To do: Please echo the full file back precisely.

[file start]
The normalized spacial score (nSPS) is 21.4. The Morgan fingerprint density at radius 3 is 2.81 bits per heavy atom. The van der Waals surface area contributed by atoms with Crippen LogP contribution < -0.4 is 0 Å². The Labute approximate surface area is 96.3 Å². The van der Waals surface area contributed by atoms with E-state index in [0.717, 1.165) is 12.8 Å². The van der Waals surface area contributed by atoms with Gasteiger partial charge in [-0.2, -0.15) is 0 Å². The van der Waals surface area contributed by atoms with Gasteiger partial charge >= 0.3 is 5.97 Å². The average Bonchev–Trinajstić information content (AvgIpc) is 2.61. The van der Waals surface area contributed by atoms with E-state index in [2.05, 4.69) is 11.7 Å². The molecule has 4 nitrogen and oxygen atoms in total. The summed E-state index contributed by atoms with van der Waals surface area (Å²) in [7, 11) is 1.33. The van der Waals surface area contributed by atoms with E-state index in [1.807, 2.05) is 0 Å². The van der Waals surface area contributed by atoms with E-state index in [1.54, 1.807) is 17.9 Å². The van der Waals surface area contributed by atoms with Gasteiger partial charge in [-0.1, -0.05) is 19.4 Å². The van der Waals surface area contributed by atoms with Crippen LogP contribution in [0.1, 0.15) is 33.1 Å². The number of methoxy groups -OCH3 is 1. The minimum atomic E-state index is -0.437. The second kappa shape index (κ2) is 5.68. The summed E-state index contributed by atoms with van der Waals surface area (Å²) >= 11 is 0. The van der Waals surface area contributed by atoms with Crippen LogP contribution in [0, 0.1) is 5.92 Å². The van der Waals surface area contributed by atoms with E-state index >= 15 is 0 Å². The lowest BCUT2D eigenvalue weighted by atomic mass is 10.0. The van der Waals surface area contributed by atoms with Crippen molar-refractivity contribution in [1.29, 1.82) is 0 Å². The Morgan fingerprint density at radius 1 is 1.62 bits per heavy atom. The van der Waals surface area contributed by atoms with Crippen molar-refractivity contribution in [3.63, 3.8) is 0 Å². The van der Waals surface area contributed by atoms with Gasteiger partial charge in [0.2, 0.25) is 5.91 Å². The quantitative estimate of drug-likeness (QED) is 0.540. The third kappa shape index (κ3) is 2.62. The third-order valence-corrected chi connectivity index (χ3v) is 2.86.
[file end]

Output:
The normalized spacial score (nSPS) is 21.4. The Morgan fingerprint density at radius 3 is 2.81 bits per heavy atom. The van der Waals surface area contributed by atoms with Crippen LogP contribution < -0.4 is 0 Å². The Labute approximate surface area is 96.3 Å². The van der Waals surface area contributed by atoms with E-state index in [0.717, 1.165) is 12.8 Å². The van der Waals surface area contributed by atoms with Gasteiger partial charge in [-0.2, -0.15) is 0 Å². The van der Waals surface area contributed by atoms with Gasteiger partial charge >= 0.3 is 5.97 Å². The average Bonchev–Trinajstić information content (AvgIpc) is 2.61. The van der Waals surface area contributed by atoms with E-state index in [2.05, 4.69) is 11.7 Å². The molecule has 4 nitrogen and oxygen atoms in total. The summed E-state index contributed by atoms with van der Waals surface area (Å²) in [7, 11) is 1.33. The van der Waals surface area contributed by atoms with E-state index in [1.807, 2.05) is 0 Å². The van der Waals surface area contributed by atoms with E-state index in [1.54, 1.807) is 17.9 Å². The van der Waals surface area contributed by atoms with Gasteiger partial charge in [-0.1, -0.05) is 19.4 Å². The van der Waals surface area contributed by atoms with Crippen LogP contribution in [0.1, 0.15) is 33.1 Å². The number of methoxy groups -OCH3 is 1. The minimum atomic E-state index is -0.437. The second kappa shape index (κ2) is 5.68. The summed E-state index contributed by atoms with van der Waals surface area (Å²) >= 11 is 0. The van der Waals surface area contributed by atoms with Crippen LogP contribution in [0, 0.1) is 5.92 Å². The van der Waals surface area contributed by atoms with E-state index >= 15 is 0 Å². The lowest BCUT2D eigenvalue weighted by atomic mass is 10.0. The van der Waals surface area contributed by atoms with Crippen molar-refractivity contribution in [1.29, 1.82) is 0 Å². The Morgan fingerprint density at radius 1 is 1.62 bits per heavy atom. The van der Waals surface area contributed by atoms with Crippen molar-refractivity contribution in [3.63, 3.8) is 0 Å². The van der Waals surface area contributed by atoms with Gasteiger partial charge in [0.2, 0.25) is 5.91 Å². The quantitative estimate of drug-likeness (QED) is 0.540. The third kappa shape index (κ3) is 2.62. The third-order valence-corrected chi connectivity index (χ3v) is 2.86.